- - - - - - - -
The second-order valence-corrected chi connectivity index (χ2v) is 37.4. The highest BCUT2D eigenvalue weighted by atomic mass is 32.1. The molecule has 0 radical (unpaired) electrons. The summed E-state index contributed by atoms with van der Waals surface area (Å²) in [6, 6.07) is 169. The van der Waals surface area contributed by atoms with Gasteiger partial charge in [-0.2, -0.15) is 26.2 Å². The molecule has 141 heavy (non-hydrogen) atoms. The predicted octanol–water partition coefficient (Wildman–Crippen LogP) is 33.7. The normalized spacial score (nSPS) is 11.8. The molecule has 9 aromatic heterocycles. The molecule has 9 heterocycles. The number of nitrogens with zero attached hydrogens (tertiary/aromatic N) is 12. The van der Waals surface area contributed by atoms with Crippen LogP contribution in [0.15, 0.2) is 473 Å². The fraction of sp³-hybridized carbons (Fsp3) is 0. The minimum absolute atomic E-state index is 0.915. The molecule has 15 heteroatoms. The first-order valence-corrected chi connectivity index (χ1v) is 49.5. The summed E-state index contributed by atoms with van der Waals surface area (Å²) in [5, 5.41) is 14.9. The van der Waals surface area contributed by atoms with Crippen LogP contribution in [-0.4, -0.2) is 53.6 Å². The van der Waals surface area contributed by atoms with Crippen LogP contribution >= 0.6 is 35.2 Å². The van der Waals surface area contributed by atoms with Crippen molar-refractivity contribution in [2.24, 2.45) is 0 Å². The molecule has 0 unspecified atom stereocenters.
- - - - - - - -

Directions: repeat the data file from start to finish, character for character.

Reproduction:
The second-order valence-corrected chi connectivity index (χ2v) is 37.4. The highest BCUT2D eigenvalue weighted by atomic mass is 32.1. The molecule has 0 radical (unpaired) electrons. The summed E-state index contributed by atoms with van der Waals surface area (Å²) in [6, 6.07) is 169. The van der Waals surface area contributed by atoms with Gasteiger partial charge in [-0.2, -0.15) is 26.2 Å². The molecule has 141 heavy (non-hydrogen) atoms. The predicted octanol–water partition coefficient (Wildman–Crippen LogP) is 33.7. The normalized spacial score (nSPS) is 11.8. The molecule has 9 aromatic heterocycles. The molecule has 9 heterocycles. The number of nitrogens with zero attached hydrogens (tertiary/aromatic N) is 12. The van der Waals surface area contributed by atoms with Crippen LogP contribution in [0.15, 0.2) is 473 Å². The fraction of sp³-hybridized carbons (Fsp3) is 0. The minimum absolute atomic E-state index is 0.915. The molecule has 15 heteroatoms. The first-order valence-corrected chi connectivity index (χ1v) is 49.5. The summed E-state index contributed by atoms with van der Waals surface area (Å²) in [5, 5.41) is 14.9. The van der Waals surface area contributed by atoms with Crippen LogP contribution in [-0.4, -0.2) is 53.6 Å². The van der Waals surface area contributed by atoms with Crippen LogP contribution >= 0.6 is 35.2 Å². The van der Waals surface area contributed by atoms with Crippen molar-refractivity contribution in [2.24, 2.45) is 0 Å². The molecule has 0 unspecified atom stereocenters.